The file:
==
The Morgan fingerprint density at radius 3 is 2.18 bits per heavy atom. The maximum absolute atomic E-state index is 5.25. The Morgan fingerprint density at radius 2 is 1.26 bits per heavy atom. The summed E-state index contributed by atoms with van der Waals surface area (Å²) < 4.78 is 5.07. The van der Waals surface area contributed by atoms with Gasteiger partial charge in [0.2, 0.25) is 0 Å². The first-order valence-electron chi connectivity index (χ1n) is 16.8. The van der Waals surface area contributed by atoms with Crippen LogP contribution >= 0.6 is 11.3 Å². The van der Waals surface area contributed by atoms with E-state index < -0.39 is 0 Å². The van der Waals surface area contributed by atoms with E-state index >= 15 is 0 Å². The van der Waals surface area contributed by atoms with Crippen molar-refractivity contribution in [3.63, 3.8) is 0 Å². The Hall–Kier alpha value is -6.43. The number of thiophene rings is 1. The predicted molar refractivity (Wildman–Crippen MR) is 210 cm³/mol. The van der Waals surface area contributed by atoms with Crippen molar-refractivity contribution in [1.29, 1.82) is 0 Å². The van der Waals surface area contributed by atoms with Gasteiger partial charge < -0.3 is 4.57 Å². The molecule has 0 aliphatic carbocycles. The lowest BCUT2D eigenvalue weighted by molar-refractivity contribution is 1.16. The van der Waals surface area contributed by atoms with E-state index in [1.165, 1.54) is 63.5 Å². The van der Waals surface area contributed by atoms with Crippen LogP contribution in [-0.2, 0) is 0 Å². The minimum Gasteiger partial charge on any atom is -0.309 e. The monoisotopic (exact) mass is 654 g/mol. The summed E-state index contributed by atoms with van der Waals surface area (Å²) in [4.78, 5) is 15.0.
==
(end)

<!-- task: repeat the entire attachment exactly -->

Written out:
The Morgan fingerprint density at radius 3 is 2.18 bits per heavy atom. The maximum absolute atomic E-state index is 5.25. The Morgan fingerprint density at radius 2 is 1.26 bits per heavy atom. The summed E-state index contributed by atoms with van der Waals surface area (Å²) < 4.78 is 5.07. The van der Waals surface area contributed by atoms with Gasteiger partial charge in [0.2, 0.25) is 0 Å². The first-order valence-electron chi connectivity index (χ1n) is 16.8. The van der Waals surface area contributed by atoms with Crippen LogP contribution >= 0.6 is 11.3 Å². The van der Waals surface area contributed by atoms with E-state index < -0.39 is 0 Å². The van der Waals surface area contributed by atoms with E-state index >= 15 is 0 Å². The van der Waals surface area contributed by atoms with Crippen molar-refractivity contribution in [3.63, 3.8) is 0 Å². The Hall–Kier alpha value is -6.43. The number of thiophene rings is 1. The predicted molar refractivity (Wildman–Crippen MR) is 210 cm³/mol. The van der Waals surface area contributed by atoms with Crippen molar-refractivity contribution in [1.29, 1.82) is 0 Å². The van der Waals surface area contributed by atoms with Gasteiger partial charge < -0.3 is 4.57 Å². The molecule has 0 aliphatic carbocycles. The lowest BCUT2D eigenvalue weighted by molar-refractivity contribution is 1.16. The van der Waals surface area contributed by atoms with E-state index in [1.165, 1.54) is 63.5 Å². The van der Waals surface area contributed by atoms with Crippen LogP contribution in [-0.2, 0) is 0 Å². The minimum Gasteiger partial charge on any atom is -0.309 e. The monoisotopic (exact) mass is 654 g/mol. The summed E-state index contributed by atoms with van der Waals surface area (Å²) in [4.78, 5) is 15.0.